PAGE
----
For no other migratory cell—barring perhaps germ cells or the axonal growth cones of neurons in a developing embryo—is the process of target navigation as complex as for a leukocyte en route to a site of inflammation. As will be discussed, before, during, and after extravasation they are exposed to multiple different chemoattractants with overlapping gradients in space and time. There is some evidence that there might be a hierarchy of signal integration and prioritization (Foxman et al., 1997, 1999; McDonald et al., 2010; Moreira et al., 2010), which may in turn be facilitated by receptor desensitization (see trafficking section below). There are likely to be other reinforcing strategies that enable a leukocyte to persist in its path toward a particular cue and to not be distracted; for example, ATP release by neutrophils themselves appears to amplify attractant signals from other sources (Chen et al., 2006), while controlled calcium influx appears to reinforce what is the leading edge in neutrophils migrating to a wound in a zebrafish larva (Beerman et al., 2015).
In most tissues, there is a resident population of some innate immune cell lineages, but in tissues served by vessels, local leukocytes become hugely augmented by cells drawn in from the circulation; these cells must first extravasate across the vessel wall (Fig. 3 B). Metchnikoff (1968) described how he and other researchers first observed in tadpoles and in the frog mesentery how leukocytes are drawn to the vessel periphery and then take active “passage” through the vessel wall at sites of inflammation. Using various experimental strategies, including some crude drug blocking experiments, they shrewdly inferred that this process, which they called “diapedesis,” also involved active “assistance” by the vessel wall cells.
Now, modern murine genetic approaches, combined with intravital microscopy and complemented by in vitro flow studies, have revealed many of the key steps that underpin diapedesis (Ley et al., 2007). A cascade of events beginning with tethering of leukocytes to the luminal aspect of the vessel wall is followed by firmer, integrin-mediated adhesion to endothelial cells and leukocytes crawling to find an exit point. Cells then migrate either through (transcellular) or between (paracellular) adjacent endothelial cells in the vessel wall, with breaching of junctions being the more common route and generally occurring at sites where three endothelial cells meet (Burns et al., 1997). Intravital microscopy has revealed that after traversing through the endothelial cell layer, leukocytes probe for regions in the basement membrane with lower ECM density corresponding to gaps in the pericyte sheath (Proebstl et al., 2012; Girbl et al., 2018). Adhesion and junction-related molecules expressed by both immune cells and endothelial cells are (not surprisingly) rate limiting, as revealed by mice deficient in the junctional adhesion molecules PECAM-1 (Thompson et al., 2001), JAM-A (Woodfin et al., 2007, 2009), and JAM-C (Woodfin et al., 2011), all of which exhibit severe deficiencies in diapedesis. As predicted by Metchnikoff and colleagues, the vessel wall cell layers themselves are active participants in diapedesis. Rho signaling is again pivotal for enabling endothelial cells to both pull apart from one another as immune cells squeeze through (Cerutti and Ridley, 2017) and for contraction of the transmigration pore at the end of diapedesis (Heemskerk et al., 2016). A recent study in Drosophila pupae identified a period when fly macrophages actively extravasate from circulating hemolymph through wing veins toward a laser wound, thus opening up this genetically tractable model as a tool for performing genome-wide screens to reveal more key players in this process (Thuma et al., 2018).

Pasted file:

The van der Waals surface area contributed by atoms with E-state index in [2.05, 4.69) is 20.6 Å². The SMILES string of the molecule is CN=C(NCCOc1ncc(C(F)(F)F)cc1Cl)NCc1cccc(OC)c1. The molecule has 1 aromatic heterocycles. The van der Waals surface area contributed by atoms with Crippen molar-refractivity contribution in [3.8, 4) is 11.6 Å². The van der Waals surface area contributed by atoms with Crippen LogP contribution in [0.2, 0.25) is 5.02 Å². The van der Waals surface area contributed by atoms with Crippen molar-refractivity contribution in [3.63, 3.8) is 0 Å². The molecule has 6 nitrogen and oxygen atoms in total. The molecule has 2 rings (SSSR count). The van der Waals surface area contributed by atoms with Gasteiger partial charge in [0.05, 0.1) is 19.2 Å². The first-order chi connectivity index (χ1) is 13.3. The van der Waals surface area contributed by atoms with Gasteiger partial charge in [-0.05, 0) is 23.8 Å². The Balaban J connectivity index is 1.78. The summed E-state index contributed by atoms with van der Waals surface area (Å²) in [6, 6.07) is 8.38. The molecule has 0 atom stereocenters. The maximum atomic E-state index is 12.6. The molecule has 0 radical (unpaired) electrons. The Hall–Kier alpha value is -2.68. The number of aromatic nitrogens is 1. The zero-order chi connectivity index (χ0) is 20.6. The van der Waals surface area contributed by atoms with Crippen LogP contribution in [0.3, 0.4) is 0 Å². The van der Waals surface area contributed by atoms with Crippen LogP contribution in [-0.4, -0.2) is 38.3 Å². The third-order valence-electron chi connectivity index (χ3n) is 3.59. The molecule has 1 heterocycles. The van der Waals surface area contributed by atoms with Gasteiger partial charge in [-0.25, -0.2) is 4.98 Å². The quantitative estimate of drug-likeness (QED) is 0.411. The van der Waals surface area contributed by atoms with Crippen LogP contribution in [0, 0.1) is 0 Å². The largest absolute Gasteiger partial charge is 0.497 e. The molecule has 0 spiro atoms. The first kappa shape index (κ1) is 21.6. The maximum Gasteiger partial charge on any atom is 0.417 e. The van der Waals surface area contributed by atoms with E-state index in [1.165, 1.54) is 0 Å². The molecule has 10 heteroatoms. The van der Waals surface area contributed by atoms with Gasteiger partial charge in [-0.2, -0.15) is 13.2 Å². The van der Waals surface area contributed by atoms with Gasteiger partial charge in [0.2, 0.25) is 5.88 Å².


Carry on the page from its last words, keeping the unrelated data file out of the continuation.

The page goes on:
Metchnikoff was somewhat noncommittal about whether or not leukocytes were able to actively leave a site of inflammation after their purpose there was over, and still the mechanisms leading to inflammatory cell resolution—even whether it is an active process—are somewhat controversial. A large number of neutrophils drawn to a site of inflammation will undergo apoptosis and be phagocytosed by macrophages, but both neutrophils and macrophages also have the capacity to reverse migrate away from a site of inflammation rather than die (Mathias et al., 2006). For example, in a murine sterile hepatic injury, many neutrophils are seen leaving the wound site and reentering the vasculature and migrating via the lungs before entering the bone marrow (Wang et al., 2017). There also exists a complex array of disparate “resolvins,” from lipids through to protein families, that appear to actively encourage immune cell resolution (Serhan and Levy, 2018; Cash et al., 2014). And zebrafish studies are revealing additional mechanisms that either retain cells at the wound site or are part of the machinery that aids their resolution by sequestering or breaking down attractants (Pase et al., 2012; Isles et al., 2019).